The Angel at the front door is said to be holding the crown of Richard III. However it only gained the Royal part to its name in 1866 when it was visited by the then Prince of Wales, later to become King Edward VII.
Wandering into town we arrive at the statue of Sir Isaac Newton. He was born in 1642 at nearby Woolsthorpe-by-Colsterworth and was educated at King’s School in Grantham. After attending Cambridge University he developed his theories of calculus, optics and gravity. From reading various books over the years I was aware of some of Newton’s roles, however, I had not previously known that he was Master of the Royal Mint for the last thirty years of his life. He died in 1727 aged eighty-four and was buried at Westminster Abbey.
Further along the road is another statue, this one to Frederick Tollemache (1804-1888) who served as the Member of Parliament for Grantham in the 1800’s. The inscription on the monument reads “He represented the Borough in Parliament with occasional intervals from 1826 to 1874. Erected in 1891 by friends who revered his memory respective of political opinion.” There are not many MPs that you could say that about today!
Walking back towards the Town Hall I notice a blue plaque in a side street. This is to PC Edith Smith (1880-1924), she served in the then newly formed Women’s Police Service from 1915 to 1918 and is notable for being the first woman to be given full powers of arrest. It is perhaps fitting that just over 100 years later the most senior role in the Police Service, Commissioner of the Metropolitan Police is held by Cressida Dick, the first women to achieve that rank.
There are numerous historic buildings in the town; just around the corner we pass the National Church of England Primary School. The nearby local information board explains that the National Society was set up in 1811 aiming to establish a school in every parish of England and Wales, there was a previous school in the town but this one has been used since 1859.
It is still possible to see where the railings from the school wall were removed as part of the War effort.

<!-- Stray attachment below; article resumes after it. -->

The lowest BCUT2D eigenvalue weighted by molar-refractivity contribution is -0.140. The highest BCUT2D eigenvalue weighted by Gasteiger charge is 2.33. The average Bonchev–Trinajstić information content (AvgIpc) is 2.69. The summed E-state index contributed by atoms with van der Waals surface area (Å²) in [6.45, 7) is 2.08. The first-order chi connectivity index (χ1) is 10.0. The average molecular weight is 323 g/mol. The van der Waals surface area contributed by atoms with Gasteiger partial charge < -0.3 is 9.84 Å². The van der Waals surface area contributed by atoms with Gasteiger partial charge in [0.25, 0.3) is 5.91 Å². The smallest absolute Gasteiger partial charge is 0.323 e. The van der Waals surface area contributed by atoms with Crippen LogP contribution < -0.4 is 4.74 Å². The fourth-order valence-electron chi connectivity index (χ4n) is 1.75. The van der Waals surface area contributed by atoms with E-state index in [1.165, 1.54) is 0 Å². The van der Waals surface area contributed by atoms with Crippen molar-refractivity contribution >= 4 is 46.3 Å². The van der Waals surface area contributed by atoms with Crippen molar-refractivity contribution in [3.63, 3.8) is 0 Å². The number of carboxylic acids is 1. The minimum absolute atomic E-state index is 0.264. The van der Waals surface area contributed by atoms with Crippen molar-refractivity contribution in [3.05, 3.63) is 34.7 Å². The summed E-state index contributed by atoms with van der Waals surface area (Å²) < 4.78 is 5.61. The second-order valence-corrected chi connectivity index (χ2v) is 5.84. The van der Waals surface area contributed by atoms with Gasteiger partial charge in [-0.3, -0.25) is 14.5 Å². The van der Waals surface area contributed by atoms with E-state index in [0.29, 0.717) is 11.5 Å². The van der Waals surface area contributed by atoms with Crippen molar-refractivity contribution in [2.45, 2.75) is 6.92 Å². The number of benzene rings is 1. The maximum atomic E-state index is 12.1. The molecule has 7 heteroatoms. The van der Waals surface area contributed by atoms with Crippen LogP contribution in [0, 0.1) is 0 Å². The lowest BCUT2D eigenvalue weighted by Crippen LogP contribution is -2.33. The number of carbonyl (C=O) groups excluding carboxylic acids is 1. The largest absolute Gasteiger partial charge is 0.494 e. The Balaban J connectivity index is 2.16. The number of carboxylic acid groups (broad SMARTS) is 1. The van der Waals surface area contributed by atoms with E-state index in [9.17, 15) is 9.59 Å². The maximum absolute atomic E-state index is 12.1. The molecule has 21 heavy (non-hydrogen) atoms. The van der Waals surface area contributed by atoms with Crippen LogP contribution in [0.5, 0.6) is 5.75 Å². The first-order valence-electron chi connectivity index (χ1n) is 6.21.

Next to the school is the Church of St Wulfram’s, this is a fine building said to have been modelled on Salisbury Cathedral (I thought it looked familiar!) and it has the sixth highest spire in the country.
Around the corner is the Blue Pig, this is one of Grantham’s Blue pubs which reportedly date from a political rivalry in the 1800’s between the Manners family (the Duke of Rutland at Belvoir Castle) and the Brownlow family of Belton House. The Manners family were Whigs (a political party that later merged with others to form the Liberal Party) and chose blue for the colour of their pubs where supporters would meet and imbibe.
It is time to head back to the Coachman, we still have a few miles to go so head along Westgate and then turn right up Dysart Road to head out of town towards Barrowby. Our wander around Grantham has been fascinating, but spoilt by the amount of litter everywhere. We have never seen the like of it. Then as we get within a hundred yards of Barrowby the litter stops. Under the village sign it proclaims it was the best-kept village of 2016. It does not say if this is within the county or Country, but clearly someone here is picking up the litter.
We follow Low Road through the village and then at the village green turn left along Casthorpe Lane to walk the remaining mile or so back to Casthorpe House Farm CL. Along the way collecting discarded cans and plastic bottles, which we deposit in the recycling bin back at the site.
To follow our walk you will need Ordnance Survey Outdoor Explorer Map 247 – Grantham
17th September 2017
© Two Dogs and an Awning (2017)